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World’s smallest storage space: an atomic nucleus

Oct. 24, 2008
Courtesy NSF
and World Science staff

Sci­en­tists say they’ve per­formed the ul­ti­mate miniatur­iz­a­tion of com­put­er mem­o­ry: stor­ing in­forma­t­ion at the nu­cle­us of an at­om. The break­through is a key step in bring­ing to life quan­tum com­put­ers, de­vices based on the strange pro­per­ties of sub­atom­ic part­i­cles, ac­cord­ing to the re­search­ers.

In order to perform their experiments, sci­en­tists loaded si­li­con, the grey half-moon ob­ject in the mid­dle of the tube, in­to a re­so­na­tor. The team created a sys­tem that used both the elec­tron and nu­cleus of a phos­pho­rous at­om em­bed­ded in a sil­i­con crys­tal. Both the elec­tron and nu­cle­us be­haved as ti­ny quan­tum mag­nets ca­pa­ble of stor­ing quan­tum in­for­ma­tion. This al­lows in­for­ma­tion to stay in­tact for over a sec­ond, an im­por­tant thresh­old in the de­vel­op­ment of quan­tum com­put­ing. (Cour­te­sy Ste­phen Ly­on, Prince­ton Uni­ver­si­ty )


In this quan­tum world, ob­jects can ex­ist sim­ul­ta­ne­ous­ly in mul­ti­ple states: that is, they could be in two places at once, or pos­sess a num­ber of oth­er seem­ingly con­tra­dic­to­ry prop­er­ties. 

These tricks lead to the pos­si­bil­ity of so-called quan­tum com­put­ing, seen as a holy grail of com­put­ing be­cause each in­di­vid­ual piece of in­forma­t­ion, or “bit,” can have more than one val­ue at once.

A bit is a fun­da­men­tal un­it of in­forma­t­ion, rep­re­sented as a 0 or 1 in a nor­mal dig­it­al com­put­er. Put­ting bits to­geth­er cre­ates a code, which gen­er­ates or pro­cesses in­forma­t­ion. How­ev­er, a quan­tum bit, or qu­bit, could be both 1 and 0 at the same time. That means a sin­gle qu­bit has twice the pow­er of a nor­mal bit, and once qu­bits start in­ter­act­ing with each oth­er, the pro­cess­ing pow­er rises ex­po­nen­tially.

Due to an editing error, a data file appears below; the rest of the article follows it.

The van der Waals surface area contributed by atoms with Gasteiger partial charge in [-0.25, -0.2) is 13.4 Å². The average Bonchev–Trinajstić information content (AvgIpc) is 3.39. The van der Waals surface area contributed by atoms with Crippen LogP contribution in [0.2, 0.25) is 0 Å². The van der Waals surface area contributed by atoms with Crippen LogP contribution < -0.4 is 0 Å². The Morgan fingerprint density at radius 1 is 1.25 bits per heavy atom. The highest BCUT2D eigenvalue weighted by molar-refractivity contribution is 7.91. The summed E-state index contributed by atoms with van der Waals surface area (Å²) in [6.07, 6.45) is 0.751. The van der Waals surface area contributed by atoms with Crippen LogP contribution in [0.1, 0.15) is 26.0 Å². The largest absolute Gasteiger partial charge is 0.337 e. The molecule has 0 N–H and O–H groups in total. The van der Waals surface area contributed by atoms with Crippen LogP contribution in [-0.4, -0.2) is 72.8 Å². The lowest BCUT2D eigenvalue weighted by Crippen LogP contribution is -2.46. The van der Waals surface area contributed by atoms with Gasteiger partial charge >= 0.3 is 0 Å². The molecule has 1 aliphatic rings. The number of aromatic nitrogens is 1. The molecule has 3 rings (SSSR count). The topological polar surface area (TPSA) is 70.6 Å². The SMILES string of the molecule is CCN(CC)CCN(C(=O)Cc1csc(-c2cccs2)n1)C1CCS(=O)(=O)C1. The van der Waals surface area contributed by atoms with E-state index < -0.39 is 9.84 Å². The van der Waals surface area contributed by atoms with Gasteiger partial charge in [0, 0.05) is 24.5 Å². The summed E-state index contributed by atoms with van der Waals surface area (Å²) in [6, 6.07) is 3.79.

How to ma­neu­ver and con­trol quan­tum bits of in­forma­t­ion has been a ma­jor fo­cus of ex­pe­ri­menta­t­ion. Re­search­ers have been test­ing ways to iso­late a quan­tum bit from a noisy en­vi­ron­ment, pro­tect­ing its del­i­cate quan­tum in­forma­t­ion, while al­low­ing it to in­ter­act with the out­side world so that it can be ma­ni­pu­lated and meas­ured.

The sci­en­tists from Prince­ton Uni­ver­s­ity, Ox­ford Uni­ver­s­ity and the De­part­ment of En­er­gy’s Law­rence Berke­ley Na­tional Lab­o­r­a­to­ry in Cal­i­for­nia re­ported a so­lu­tion in this week’s is­sue of the re­search jour­nal Na­ture.

The team de­scribed a sys­tem that used two com­po­nents of an an at­om em­bed­ded in a sil­i­con crys­tal: the elec­tron and nu­cle­us. Both parts be­haved as ti­ny quan­tum mag­nets ca­pa­ble of stor­ing quan­tum in­forma­t­ion, en­cod­ed in their spe­cif­ic state.

In­side the crys­tal, the elec­tron “cloud,” or the ar­ea gen­er­ally in­hab­it­ed by the elec­tron, was more than a mil­lion times big­ger than the at­om’s nu­cle­us, with a mag­net­ic field a thou­sand times stronger. The size of the elec­tron cloud made it well-suit­ed for ma­nipula­t­ion and meas­ure­ment, but not so good for stor­ing in­forma­t­ion be­cause of elec­tron in­sta­bil­ity. To over­come the prob­lem, re­search­ers moved the in­forma­t­ion in­to the nu­cle­us where it sur­vived much long­er. 

“No­body really knew how long a nu­cle­us might hold quan­tum in­forma­t­ion in this sys­tem,” said Steve Ly­on, lead­er of the Prince­ton team. “With crys­tals pains­tak­ingly grown by the Berke­ley team and very care­ful meas­ure­ments, we were de­light­ed to see mem­o­ry times ex­ceed­ing the thresh­old.”

The team found that in­forma­t­ion stored in the nu­cle­us sur­vives al­most two sec­onds. Be­fore the new stu­dy, the longest re­search­ers could pre­serve quan­tum in­forma­t­ion in sil­i­con was less than one-tenth of a sec­ond. Oth­er re­search­ers stu­dying quan­tum com­put­ing re­cently cal­cu­lat­ed that if a quan­tum sys­tem could store in­forma­t­ion for at least one sec­ond, other tech­niques could then pro­tect that da­ta for an in­def­i­nite time.